“ Brand: Tesco / Type: Decaffeinated Tea „
Redbush tea (also known as Rooibos) is a caffeine free alternative to tea. It is made of 100% Rooibos. It is said to be as hydrating as water, and it is lower in tannin than other sorts of tea (although it does still contain some). Tannin inhibits the absorption of iron into the blood from food. This can cause lower energy levels, and in extreme cases can cause anaemia. Anaemia is a lack of oxygen in the blood, although many people think that it is lack of iron. In fact, it can be caused by lack of iron, hence the confusion. If you drink a lot of tea, it can be worth switching to redbush for at least some of the tea you drink, you may find that your energy levels become higher as your iron absorption increases. However, I would recommend switching slowly, as you will also be taking on board less caffeine, and suddenly cutting out caffeine can cause headaches and lethargy. Redbush tea comes from South Africa, and has long been used over there both as an alternative to tea, and as a medicine by African Bushmen.
THE TESCO VERSION:
Tesco Red Bush tea is grown in the Cedarberg region of the Western Cape of South Africa. This region is also well known for excellent red wine! To compare prices, I've listed the prices for both this and the alternatives available at tesco below:
Tetley Redbush- 40 teabags: £1.69
Tesco Redbush- 40 teabags: £2.41
Redbush brand- 80 teabags: £2.87
Tetley Redbush- 80 teabags: £3.19
Tesco Redbush- 80 teabags: £2.44 (currently on offer from £2.74)
I will cover the taste of Redbush below, but it's safe to say I've tried all of the brands and can't taste the difference in any of them, so you've only really got price to decide between them. The Tesco 80 teabags box is best value. However, the Redbush brand do state that they donate a percentage of their profits to the indiginous peoples of the Kalahari, so the more conscientious consumers amongst us might be tempted to pay the higher price for that reason!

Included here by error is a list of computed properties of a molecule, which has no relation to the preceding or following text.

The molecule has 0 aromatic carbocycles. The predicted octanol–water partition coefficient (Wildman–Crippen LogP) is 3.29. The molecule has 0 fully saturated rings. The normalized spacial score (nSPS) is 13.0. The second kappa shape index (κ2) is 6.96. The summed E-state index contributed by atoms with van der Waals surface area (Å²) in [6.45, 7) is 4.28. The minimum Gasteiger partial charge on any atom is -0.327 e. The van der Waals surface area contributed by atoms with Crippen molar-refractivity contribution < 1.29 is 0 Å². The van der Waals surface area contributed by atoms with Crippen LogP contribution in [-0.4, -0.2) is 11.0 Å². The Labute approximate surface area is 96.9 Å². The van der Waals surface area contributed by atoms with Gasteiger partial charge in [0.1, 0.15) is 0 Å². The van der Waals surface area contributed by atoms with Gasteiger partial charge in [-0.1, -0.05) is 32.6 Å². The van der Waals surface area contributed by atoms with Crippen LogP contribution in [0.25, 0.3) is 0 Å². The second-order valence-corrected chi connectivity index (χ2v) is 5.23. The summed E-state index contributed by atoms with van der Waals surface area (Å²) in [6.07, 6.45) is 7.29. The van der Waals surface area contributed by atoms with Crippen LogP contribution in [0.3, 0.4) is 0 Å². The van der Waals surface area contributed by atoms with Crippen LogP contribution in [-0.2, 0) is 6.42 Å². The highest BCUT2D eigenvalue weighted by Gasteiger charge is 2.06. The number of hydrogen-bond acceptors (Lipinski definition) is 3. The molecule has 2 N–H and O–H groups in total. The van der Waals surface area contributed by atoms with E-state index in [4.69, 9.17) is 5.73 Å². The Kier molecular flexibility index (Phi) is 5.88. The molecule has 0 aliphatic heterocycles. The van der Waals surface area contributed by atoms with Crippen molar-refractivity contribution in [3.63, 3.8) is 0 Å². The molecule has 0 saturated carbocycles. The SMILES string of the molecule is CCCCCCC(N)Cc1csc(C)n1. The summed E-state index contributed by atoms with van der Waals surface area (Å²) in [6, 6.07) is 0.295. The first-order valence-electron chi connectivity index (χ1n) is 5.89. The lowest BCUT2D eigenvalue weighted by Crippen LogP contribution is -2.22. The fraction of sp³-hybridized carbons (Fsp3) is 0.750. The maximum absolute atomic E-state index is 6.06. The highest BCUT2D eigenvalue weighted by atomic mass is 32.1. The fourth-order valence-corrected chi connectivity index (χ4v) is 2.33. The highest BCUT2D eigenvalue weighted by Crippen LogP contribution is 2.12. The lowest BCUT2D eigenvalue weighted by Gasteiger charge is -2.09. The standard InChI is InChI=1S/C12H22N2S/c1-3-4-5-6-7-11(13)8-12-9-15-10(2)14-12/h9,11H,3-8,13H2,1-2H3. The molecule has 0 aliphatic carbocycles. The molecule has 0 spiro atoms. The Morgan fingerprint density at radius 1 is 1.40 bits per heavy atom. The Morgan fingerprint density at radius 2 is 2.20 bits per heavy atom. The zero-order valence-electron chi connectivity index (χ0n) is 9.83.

MAKING REDBUSH TEA:
1. Boil freshly drawn cold water- the oxygen in the water brings out the flavour in the tea.
2. Use 1 tea bag per per cup, or in a teapot, one teabag per person and add one for the pot (or so they say).
3. Pour on boiling water and leave to infuse for 2-5 minutes according to taste.
4. Serve with or without milk and sugar.
Don't buy this expecting it to taste like English Breakfast or any other tea you've tasted, because it doesn't. Redbush tea has a very distinctive taste. It is best made quite strong, but with plenty of milk. It should look like normal tea but slightly redder. I wouldn't describe the taste as being anything like ordinary tea. I'm drinking a cup now and struggling to describe it really. I think I'd say it's got a slightly malty quality, and it's quite creamy. That's with milk. Obviously the creamyness goes when you don't use milk. You can also add sugar if you prefer it a bit sweeter. You can also buy Redbush with vanilla (too sweet for me), and Redbush with orange (quite nice but you can't use milk in it, and I find a cup of tea with milk somewhat comforting).
I would definitely recommend trying this, and perhaps persevering with a few cups if you don't think much of the first one. I think it's got a nice taste to it, and it's definitely a bit healthier than drinking ordinary tea (or coffee). If you're not a tea drinker, don't rule this out, it really doesn't taste like any other tea, so it's worth giving it a try. I hope you enjoy it.